Do Unto Others
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We are big on treating people the way we would want to be treated – the Golden Rule. That’s why when we hired two new people to join our team, we thought long and hard about not just our on-boarding process, but also how we integrate new employees into our culture.
When I showed up for my first day of work at my first job out of college, I was 10 minutes early, excited an ready to get to work. What I got when I walked through the front door and introduced myself to the receptionist was, “Who are you?” Starting to panic and wonder if I had misunderstood, I repeated my name and told her I was to start work that day. She made some calls (this was not a big company) and with her hand cupped over the phone asked me, “Who hired you?”
I had been hired by the owner, who was on vacation for the next week and who apparently hadn’t told anyone that he hired me. My excitement waned very quickly and I was wondering what kind of mistake I had made taking this job. The Human Resources director, didn’t have me fill out any paperwork because she didn’t know what I was being paid or even what I was being paid to do and she needed to confirm my story. So they put me in a conference room and had me watch sales training videos from 8:30 to 5:00 each day until the owner came back. It was a lousy way to start a job and I never felt comfortable in that environment.
When we talked about our onboarding process, I made sure to tell that story. Sometimes it’s best to start with “Here’s what we don’t want” and work up to “What we do want”! We wanted to do it right. As much as we would have loved for these two people to start right away, we wanted to make sure we had everything ready for them – so we asked for 3 weeks. We went through our internal checklist: We made sure we had the right equipment. We got them set up in all of our systems, like email and our corporate CRM. We ordered personalized business cards and all of the supplies for their desks. We had their key fobs made, their parking spots reserved and even made sure they could scan to their email address from the printer. We made sure everything worked so when they got there, it was a positive experience.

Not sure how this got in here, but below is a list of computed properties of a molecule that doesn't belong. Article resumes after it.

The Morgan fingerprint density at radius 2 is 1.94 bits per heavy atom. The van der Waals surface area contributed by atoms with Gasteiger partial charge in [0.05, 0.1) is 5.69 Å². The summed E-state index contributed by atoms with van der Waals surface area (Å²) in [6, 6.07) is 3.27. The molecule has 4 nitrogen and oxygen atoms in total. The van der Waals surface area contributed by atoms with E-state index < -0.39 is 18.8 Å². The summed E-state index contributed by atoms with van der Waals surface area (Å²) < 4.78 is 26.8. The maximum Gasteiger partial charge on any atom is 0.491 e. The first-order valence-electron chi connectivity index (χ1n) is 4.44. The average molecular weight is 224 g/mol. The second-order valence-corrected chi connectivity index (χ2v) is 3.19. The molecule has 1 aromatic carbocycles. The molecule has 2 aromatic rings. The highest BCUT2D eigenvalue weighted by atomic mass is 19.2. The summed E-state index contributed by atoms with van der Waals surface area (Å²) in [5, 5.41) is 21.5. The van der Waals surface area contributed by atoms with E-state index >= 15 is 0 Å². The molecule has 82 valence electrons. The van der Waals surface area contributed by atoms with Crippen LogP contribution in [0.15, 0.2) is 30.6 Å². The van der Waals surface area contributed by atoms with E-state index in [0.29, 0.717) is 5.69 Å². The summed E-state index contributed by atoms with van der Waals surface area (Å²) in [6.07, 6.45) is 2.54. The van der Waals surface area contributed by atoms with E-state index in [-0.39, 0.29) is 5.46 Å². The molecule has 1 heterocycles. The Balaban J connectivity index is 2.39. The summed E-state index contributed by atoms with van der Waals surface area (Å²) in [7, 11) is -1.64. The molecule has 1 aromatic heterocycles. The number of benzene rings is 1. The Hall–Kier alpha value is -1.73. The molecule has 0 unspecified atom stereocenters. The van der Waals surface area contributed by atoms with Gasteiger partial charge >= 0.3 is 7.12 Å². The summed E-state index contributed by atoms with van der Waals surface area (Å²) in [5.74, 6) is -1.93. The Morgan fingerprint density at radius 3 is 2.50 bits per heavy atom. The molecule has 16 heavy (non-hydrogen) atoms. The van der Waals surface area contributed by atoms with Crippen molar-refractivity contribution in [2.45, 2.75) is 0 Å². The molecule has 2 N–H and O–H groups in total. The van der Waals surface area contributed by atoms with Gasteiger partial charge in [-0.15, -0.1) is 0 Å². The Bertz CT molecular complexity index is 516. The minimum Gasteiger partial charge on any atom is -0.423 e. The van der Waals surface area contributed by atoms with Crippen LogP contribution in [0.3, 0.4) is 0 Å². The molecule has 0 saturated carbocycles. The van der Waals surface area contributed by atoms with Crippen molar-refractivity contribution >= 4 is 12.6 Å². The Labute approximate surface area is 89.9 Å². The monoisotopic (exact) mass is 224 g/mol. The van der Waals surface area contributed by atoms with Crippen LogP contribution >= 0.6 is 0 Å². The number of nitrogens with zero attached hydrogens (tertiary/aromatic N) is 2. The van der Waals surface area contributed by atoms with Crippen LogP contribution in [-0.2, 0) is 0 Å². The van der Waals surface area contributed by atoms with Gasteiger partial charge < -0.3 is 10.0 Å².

For us, being busy getting everything ready for their arrival, the three weeks went by pretty fast, but we thought about those three weeks from our new employees’ perspective. Three weeks is a long time to be thinking and wondering about your new job, so we kept in touch. Andy was going to be traveling so he sent a handwritten note that first week letting them know how excited we were that they were joining our team and to let them know who to contact if they had any questions while he was out of the country. I sent them a note during week two letting them know what all we were doing to get ready for their first day and I inserted one of their business cards in the note. I also had their study materials sent to their homes so they could familiarize themselves with them.
Meanwhile, Stephanie, who would be their manager and trainer once they started, was corresponding via email and phone to coordinate paperwork – like their offer letter and NDA, background checks, etc. Prior to the big day, Stephanie sent an outline of their first day which included where to park, how to dress, what time to be there, and what they would be doing every minute they were here. It covered what they needed to bring for their on-boarding paperwork (I-9 and W-4). We tried to answer their questions so they wouldn’t have to ask them because we think people feel more confident and at ease if they know what to expect.
We were also doing all of this to show them how we do things at KIG and to begin integrating them into our culture. We follow a process, we educate our clients and try to answer their questions before they have to ask. We treat people this way so they have no reservations about working for us or with us.
Really good employees typically have options, just like really good clients do. If you want to attract and retain both, you have to consider how you are treating them through the on-boarding process and how you are welcoming them into your organization and culture. The sooner you can get them feeling like part of the team, the better chance you have of keeping that good employee or good client for the long-term. I considered myself a very loyal employee and I would be lying if I said that I wasn’t sitting in that conference room planning my exit strategy from my first job. It was a bad first impression and it was all down hill from there.
If you have questions about on-boarding employees or how to define your culture, give us a call!